Yemeni troops retaking al Qaeda stronghold

A rocket is fired by the Yemeni army during a military operation against al Qaeda in Loder, in the southern Abyan province, on June 10, 2012.

Story highlights

  • Security officials and news agency: Troops forced al Qaeda militants from the town of Jaar
  • Officials estimate that more than 80 militants were killed in the last 3 days in Abyan province
  • They say that seven troops were also killed Tuesday
  • Hundreds of militants are still fighting in Jaar, Defense Ministry official says
Yemen's army has retaken most of Jaar, the final al Qaeda stronghold in the country's southern Abyan province, forcing hundreds of militants to flee the town, two local security officials told CNN.
Hundreds of militants were still skirmishing with military forces Tuesday.
The state-run Saba news agency also reported that government forces were retaking Jaar on Tuesday morning after fierce battles against al Qaeda with the support of the Yemeni air force. The agency confirmed that Batis district is now under government control.
The officials estimated that more than 80 militants were killed over the last three days in the province, inlcuding 29 on Tuesday, mainly in areas surrounding Jaar and Zinjibar.
They also confirmed that seven troops were also killed Tuesday.
The officials said that thousands of landmines were planted in the roads and mountains leading to Jaar and were the reason for the government's slow progress over the last two weeks.
Al-Qaeda in Yemen wants Western recruits
Al-Qaeda in Yemen wants Western recruits

    JUST WATCHED

    Al-Qaeda in Yemen wants Western recruits

MUST WATCH

Al-Qaeda in Yemen wants Western recruits 02:08
Inside look at Al Qaeda in Yemen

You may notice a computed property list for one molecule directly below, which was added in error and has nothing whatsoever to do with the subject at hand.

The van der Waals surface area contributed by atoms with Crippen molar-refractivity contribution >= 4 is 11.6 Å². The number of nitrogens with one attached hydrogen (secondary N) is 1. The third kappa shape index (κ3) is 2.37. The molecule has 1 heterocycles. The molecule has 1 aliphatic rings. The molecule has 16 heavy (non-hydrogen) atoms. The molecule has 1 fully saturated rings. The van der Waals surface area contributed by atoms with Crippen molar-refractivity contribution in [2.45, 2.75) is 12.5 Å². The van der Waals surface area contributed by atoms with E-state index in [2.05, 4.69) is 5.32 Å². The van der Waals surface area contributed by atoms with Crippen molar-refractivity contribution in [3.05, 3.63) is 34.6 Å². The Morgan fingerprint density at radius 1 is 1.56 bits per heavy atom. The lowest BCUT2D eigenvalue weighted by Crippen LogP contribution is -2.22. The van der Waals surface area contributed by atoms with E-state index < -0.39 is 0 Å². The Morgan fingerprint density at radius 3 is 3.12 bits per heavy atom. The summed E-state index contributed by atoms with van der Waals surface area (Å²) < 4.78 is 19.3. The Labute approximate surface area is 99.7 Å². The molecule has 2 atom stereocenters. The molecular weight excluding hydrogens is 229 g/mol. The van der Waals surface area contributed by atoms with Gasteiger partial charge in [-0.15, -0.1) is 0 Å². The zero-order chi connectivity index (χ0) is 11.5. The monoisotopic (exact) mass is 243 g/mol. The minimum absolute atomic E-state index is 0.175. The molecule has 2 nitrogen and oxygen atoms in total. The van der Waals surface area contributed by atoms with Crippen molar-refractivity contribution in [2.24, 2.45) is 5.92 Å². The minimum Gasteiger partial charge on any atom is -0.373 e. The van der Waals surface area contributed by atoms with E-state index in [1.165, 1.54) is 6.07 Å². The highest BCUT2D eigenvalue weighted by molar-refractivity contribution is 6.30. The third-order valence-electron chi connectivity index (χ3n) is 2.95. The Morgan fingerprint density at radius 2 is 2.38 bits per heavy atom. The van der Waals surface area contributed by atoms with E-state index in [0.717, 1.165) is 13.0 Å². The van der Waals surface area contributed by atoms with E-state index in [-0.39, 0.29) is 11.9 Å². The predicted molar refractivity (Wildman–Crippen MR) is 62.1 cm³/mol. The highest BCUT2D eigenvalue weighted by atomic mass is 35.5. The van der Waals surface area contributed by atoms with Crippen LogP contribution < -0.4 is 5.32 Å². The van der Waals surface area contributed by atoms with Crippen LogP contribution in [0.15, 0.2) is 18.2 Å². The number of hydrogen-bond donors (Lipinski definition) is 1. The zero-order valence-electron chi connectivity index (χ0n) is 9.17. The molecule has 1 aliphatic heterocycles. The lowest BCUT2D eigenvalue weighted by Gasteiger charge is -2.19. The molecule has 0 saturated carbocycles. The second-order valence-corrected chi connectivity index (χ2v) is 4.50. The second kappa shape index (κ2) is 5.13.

Inside look at Al Qaeda in Yemen

    JUST WATCHED

    Inside look at Al Qaeda in Yemen

MUST WATCH

Inside look at Al Qaeda in Yemen 04:23
Yemen on brink of hunger catastrophe
Yemen on brink of hunger catastrophe

    JUST WATCHED

    Yemen on brink of hunger catastrophe

MUST WATCH

Yemen on brink of hunger catastrophe 02:39
Suicide blast kills 100+ troops in Yemen
Suicide blast kills 100+ troops in Yemen

    JUST WATCHED

    Suicide blast kills 100+ troops in Yemen

MUST WATCH

Suicide blast kills 100+ troops in Yemen 01:39
In a statement, the Yemeni Embassy in Washington said Tuesday that Yemen's military retook areas previously controlled by the militants, including the governor's mansion in Zinjibar. "Demining engineers have been dispatched to sweep and clear previously held areas in Abyan," the statement said.
Military forces also aim to recapture the coastal town of Shaqra in Abyan province. And troops are making gains in the city of Azzan, an al-Qaeda stronghold in Shabwa province, it said.
Hundreds of pro-government resistance fighters joined government lines last week.
Eyewitnesses in Jaar told CNN that most civilians fled the town last week after the government warned they would attack if militants did not put down their arms.
A senior Defense Ministry official told CNN that hundreds of militants are still fighting government troops in Jaar and the takeover will be complete by nightfall. "Our troops entered Jaar but are not in total control of the town yet. We expect the town to be cleansed from al Qaeda by late Tuesday evening," the official said on condition of anonymity, as he is not authorized to talk to media.
He said that al Qaeda militants fled Jaar to the coastal city of Shuqra, where the army has already targeted the fighters with shelling and airstrikes. "The militants are surrounded now, and it is a matter of time before they surrender," he added.
The government intensified its offensive against al Qaeda two months ago after newly elected President Abdurabu Hadi vowed to fight the militant group until its members are killed or surrender to the government.
Ansar al-Sharia, an offshoot of al Qaeda, took over mass areas of Abyan province last May, benefiting from the political turmoil in the country.
The Sanaa-based Abaad Strategic Center told CNN that the current government success in the war against al Qaeda came after the military was united and now serves a nation rather than factions.
"With a divided military last year, terror networks gained power and ground. The power transfer last February played a major role in weakening al Qaeda," said Abdul Salam Mohammed, president of the center.